Depreciation, the difference between the acquisition and disposal price of a car, constitutes the biggest element in a company car's wholelife cost, and is reflected directly in lease rates.
Across Europe the average car is worth 64% of its new price after two years, but an investigation of 10 different car segments from mini to large 4x4 has revealed very different patterns of depreciation.
In Italy, for instance, an average small car such as the Fiat Punto or Peugeot 206 retains just 56% of its value after two years, while in Portugal the same cars are worth on average 71% of their new price.
In the lower medium sector cars such as the Opel Astra and Renault Megane are worth on average just 58% of their new price in the UK when they are two years old, compared to 73% in the Netherlands.
The UK also suffers the highest depreciation in the upper medium sector, where cars such as the Ford Mondeo and Peugeot 406 are worth only 56% of their cost new, compared to 69% in Spain.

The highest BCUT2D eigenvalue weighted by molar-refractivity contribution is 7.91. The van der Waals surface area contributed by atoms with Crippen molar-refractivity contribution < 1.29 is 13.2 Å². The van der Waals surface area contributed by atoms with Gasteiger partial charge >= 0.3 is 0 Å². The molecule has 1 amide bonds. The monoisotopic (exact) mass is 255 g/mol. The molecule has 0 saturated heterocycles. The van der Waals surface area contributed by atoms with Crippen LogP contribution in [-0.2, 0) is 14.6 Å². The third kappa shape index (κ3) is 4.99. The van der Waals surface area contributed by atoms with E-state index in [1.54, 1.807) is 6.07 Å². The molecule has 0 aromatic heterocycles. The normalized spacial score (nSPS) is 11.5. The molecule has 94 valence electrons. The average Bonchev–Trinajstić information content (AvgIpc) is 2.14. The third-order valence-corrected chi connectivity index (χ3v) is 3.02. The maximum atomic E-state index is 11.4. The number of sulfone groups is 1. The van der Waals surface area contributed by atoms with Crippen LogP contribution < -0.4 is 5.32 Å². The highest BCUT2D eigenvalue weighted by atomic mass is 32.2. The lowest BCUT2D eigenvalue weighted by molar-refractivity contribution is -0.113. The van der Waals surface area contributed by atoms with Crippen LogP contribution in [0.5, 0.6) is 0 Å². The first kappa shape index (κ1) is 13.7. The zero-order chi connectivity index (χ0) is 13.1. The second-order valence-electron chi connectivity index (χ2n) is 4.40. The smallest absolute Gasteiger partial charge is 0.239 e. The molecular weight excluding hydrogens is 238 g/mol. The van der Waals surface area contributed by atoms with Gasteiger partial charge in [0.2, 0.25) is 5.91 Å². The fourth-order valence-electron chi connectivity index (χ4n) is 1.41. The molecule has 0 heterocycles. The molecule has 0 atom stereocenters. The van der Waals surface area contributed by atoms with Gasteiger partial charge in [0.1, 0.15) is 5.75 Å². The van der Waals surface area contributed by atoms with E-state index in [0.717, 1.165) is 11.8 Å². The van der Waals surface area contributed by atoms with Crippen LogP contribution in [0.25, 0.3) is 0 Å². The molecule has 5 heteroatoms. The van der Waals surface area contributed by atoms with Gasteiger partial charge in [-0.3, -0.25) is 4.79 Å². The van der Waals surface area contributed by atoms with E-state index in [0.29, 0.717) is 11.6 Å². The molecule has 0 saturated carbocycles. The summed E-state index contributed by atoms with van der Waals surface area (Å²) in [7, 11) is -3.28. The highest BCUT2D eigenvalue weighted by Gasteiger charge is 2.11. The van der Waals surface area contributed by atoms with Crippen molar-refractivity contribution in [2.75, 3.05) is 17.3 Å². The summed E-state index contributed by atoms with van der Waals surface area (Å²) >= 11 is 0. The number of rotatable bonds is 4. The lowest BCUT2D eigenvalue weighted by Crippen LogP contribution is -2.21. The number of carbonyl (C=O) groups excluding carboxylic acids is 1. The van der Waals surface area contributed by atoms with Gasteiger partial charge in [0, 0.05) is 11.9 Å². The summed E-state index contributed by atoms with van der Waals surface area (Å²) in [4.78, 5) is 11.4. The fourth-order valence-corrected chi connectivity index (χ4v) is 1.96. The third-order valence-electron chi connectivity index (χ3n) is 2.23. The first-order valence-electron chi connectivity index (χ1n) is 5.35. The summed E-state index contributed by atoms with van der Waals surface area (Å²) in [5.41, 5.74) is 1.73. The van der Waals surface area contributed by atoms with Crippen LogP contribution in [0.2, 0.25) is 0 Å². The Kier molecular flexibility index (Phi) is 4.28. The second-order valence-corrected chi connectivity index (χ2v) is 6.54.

This is due to the high proportion of fleet sales in these sectors in the UK, where fleet discounts have distressed the cars' used values, according to Rick Yarrow, managing director of Automotive Directions, the company behind europrice.com that compiles and distributes the Eurotax Residual Price Index.
The worst depreciation record in Europe is suffered by luxury cars such as the Mercedes S-class and BMW 7-series that sell for an average of just 57% of their new price when two years old.
Their depreciation is even more extreme in Belgium where they are worth only 43% of their new price, compared to 66% in Austria.
Until these depreciation patterns harmonise, a situation that will require a harmonisation of taxes, new car prices and residual values, the prospect of a single lease rate across Europe for the same car remains a pipe dream. (August 2000)